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An inside look: Preservation Austin Homes Tour to showcase local historic sites

(Leonid Furmansky)

Preservation Austin is getting “Out Of The House” with this year’s Annual Homes Tour.

Instead of guiding attendees through the halls of historical houses, this year Preservation Austin’s 30th annual tour will showcase sites around town from schools to churches to city buildings.

The event is Preservation Austin’s biggest fundraiser, going to support advocacy efforts in historic places. This will be the first in-person event held by the nonprofit since 2019.

Take a peek at the tour’s schedule.

Baker School | 3908 Avenue B

(Atelier Wong)

Built in 1911 in the historic Hyde Park neighborhood, the Baker School was first an elementary school, then a middle school, then a high school, then an administrative building for the city’s school district and now serves as the headquarters for Alamo Drafthouse Cinema.

Castle Court Offices | 1105 Castle Ct.

(Rob Gomez)

As part of the former Texas Military Institute, the Castle Court Offices were built out of rubble limestone in 1873 and are located just near the Castle nearby. Originally the kitchen and mess hall, it is now used for office space.

Holly Street Murals | 2298 Riverview St.

(Catalina Cherñavvsky Sequeira)

Located on the sound wall of the now-defunct Holly Street Power Plant, local artists Felipe Garza, Robert Herrera, Oscar Cortez and Fidencio Duran painted the murals in the 1990s to reclaim their neighborhood, which did not want the plant in the first place.​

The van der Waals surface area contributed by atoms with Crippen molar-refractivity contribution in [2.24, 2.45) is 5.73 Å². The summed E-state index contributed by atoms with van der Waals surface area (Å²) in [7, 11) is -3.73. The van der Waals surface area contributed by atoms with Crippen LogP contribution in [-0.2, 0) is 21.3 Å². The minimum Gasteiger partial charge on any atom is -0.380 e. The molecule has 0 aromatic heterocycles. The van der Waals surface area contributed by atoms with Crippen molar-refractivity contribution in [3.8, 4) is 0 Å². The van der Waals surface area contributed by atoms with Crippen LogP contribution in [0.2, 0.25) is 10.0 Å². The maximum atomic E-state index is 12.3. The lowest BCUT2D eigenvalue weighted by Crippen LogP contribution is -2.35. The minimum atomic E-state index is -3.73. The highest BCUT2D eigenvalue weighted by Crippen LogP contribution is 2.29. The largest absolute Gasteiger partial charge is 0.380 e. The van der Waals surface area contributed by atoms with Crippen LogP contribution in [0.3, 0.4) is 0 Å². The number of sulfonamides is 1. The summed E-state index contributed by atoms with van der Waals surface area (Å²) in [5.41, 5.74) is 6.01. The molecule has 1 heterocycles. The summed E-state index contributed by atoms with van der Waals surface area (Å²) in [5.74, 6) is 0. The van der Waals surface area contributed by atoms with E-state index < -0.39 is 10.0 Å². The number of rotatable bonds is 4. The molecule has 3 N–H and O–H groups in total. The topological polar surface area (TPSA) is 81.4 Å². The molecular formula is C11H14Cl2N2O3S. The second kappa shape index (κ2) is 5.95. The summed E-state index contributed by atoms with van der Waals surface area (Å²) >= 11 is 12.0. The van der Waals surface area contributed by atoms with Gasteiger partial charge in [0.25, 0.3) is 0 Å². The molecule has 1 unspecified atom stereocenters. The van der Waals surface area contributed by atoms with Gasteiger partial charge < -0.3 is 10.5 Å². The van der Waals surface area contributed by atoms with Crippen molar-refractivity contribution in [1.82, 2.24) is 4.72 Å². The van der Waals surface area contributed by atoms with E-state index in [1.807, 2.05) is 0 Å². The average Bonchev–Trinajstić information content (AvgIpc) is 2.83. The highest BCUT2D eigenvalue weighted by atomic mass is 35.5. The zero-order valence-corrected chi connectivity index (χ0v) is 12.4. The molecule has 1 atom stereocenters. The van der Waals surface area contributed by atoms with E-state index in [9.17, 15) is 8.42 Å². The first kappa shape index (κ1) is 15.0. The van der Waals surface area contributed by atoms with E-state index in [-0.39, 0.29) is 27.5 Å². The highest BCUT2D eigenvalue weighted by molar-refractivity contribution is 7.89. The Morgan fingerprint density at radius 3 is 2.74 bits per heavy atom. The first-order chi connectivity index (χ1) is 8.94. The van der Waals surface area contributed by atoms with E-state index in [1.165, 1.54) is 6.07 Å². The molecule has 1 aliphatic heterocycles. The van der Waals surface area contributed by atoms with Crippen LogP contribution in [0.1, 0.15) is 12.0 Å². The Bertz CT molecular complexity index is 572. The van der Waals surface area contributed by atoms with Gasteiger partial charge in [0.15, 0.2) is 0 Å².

John & Drucie Chase Building | 1191 Navasota St.

(Anne Burnett)

Designed by the first Black graduate of UT’s School of Architecture and first licensed Black architect in Texas, John Saunders Chase, the 1,450-square-foot John & Drucie Chase Building was built in 1952 and served as the headquarters for the Colored Teachers Association of Texas. The building is on the National Register of Historic Places.

Moya House | 1102 E. Cesar Chavez St.

(Ashley Garmon)

The only true home on the list, the 1930’s-built Moya house was home to Richard Moya, a Chicano activist and the first Mexican American Austinite to achieve public office in the city in 1970. His bungalow is now an event space.

Travis County Probate Courthouse | 200 W. 8th St.

(Casey Dunn)

An Austin-centric example of the New Deal-era architecture, the Old Federal Courthouse was built in 1936. The courthouse has been successfully updated since it was purchased by Travis County in 2016 and is currently seeking LEED Gold certification.

Wesley United Methodist Church | 1164 San Bernard St.

(Leonid Furmansky)

The city’s oldest church congregation, which formed in 1865, stays at Wesley United Methodist Church, which relocated from downtown to East Austin in 1929. The site of worship is characterized by its stained glass windows, Gothic Revival architecture and interior beams.

Tickets are on sale through Friday, starting at $30 for members and $40 for nonmembers, and the tour will begin at the Baker School.


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